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I agree that How Wide the Divide is probably the best of it's type. Other attempts have been made since, but I don't think they really measure up to the benchmark set by How Wide.

Others I've read:

Bridging the Divide, Robert Millett and Rev. Greg Johnson.

This book is a pleasant read and both authors are scrupulously polite, respectful, and supportive of each other (while still maintaining key disagreements). It's a good book for exploring how to cultivate interfaith relationships. It's a bit light on doctrinal debate though since both authors tend to tiptoe around those issues to some extent.

Depending on your personality, you may enjoy this book more. If you want a theological debate, look elsewhere.

"Claiming Christ" by Robert Millett and Gerald McDermott.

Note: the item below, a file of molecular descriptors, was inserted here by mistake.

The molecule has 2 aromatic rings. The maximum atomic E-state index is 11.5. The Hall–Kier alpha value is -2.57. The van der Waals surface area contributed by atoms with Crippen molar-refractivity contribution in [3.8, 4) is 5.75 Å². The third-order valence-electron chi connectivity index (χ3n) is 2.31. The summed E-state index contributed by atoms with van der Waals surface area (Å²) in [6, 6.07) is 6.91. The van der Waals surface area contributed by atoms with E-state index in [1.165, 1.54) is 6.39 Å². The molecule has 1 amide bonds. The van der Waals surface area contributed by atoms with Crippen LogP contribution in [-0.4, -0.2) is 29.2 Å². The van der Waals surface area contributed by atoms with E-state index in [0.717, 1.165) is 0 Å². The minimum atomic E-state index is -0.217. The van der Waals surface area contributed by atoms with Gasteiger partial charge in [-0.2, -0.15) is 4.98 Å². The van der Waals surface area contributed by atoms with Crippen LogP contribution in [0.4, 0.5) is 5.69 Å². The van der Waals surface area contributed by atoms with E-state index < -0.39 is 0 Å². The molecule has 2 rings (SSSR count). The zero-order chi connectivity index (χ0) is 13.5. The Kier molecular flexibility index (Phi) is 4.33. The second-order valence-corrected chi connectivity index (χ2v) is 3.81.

I found this book very frustrating to read. Mostly because the book cannot seem to make up its mind what it wants to be - mostly due to the apparently different motives and aims of the authors.

Millett approaches the book almost exactly the same as he approaches "Bridging the Divide." He comes to bear testimony, express his convictions, seek for commonality, and extend an olive branch.

McDermott, by contrast, comes to the book looking to pick a fight along the lines of "How Wide the Divide." I mean, McDermott is respectful and everything. But it is clear that he means to "have it out" with an informed Mormon.

But Millett isn't playing. The result is satisfying for none. Evangelical readers will feel like Millett is being evasive and calling for a superficial kumbaya session while sweeping important differences under the rug. Mormons, on the other hand, will come away feeling like McDermott is picking on them and being unduly combative.

"How Wide" and "Bridging" work because they pick an approach and stick with it. "Claiming" fails because it cannot make up its mind what it wants to be.

Don't get me wrong though. "Claiming" is a worthwhile read, and you will learn something. It's probably required reading for anyone who does Mormon-Evangelical debate/dialogue.

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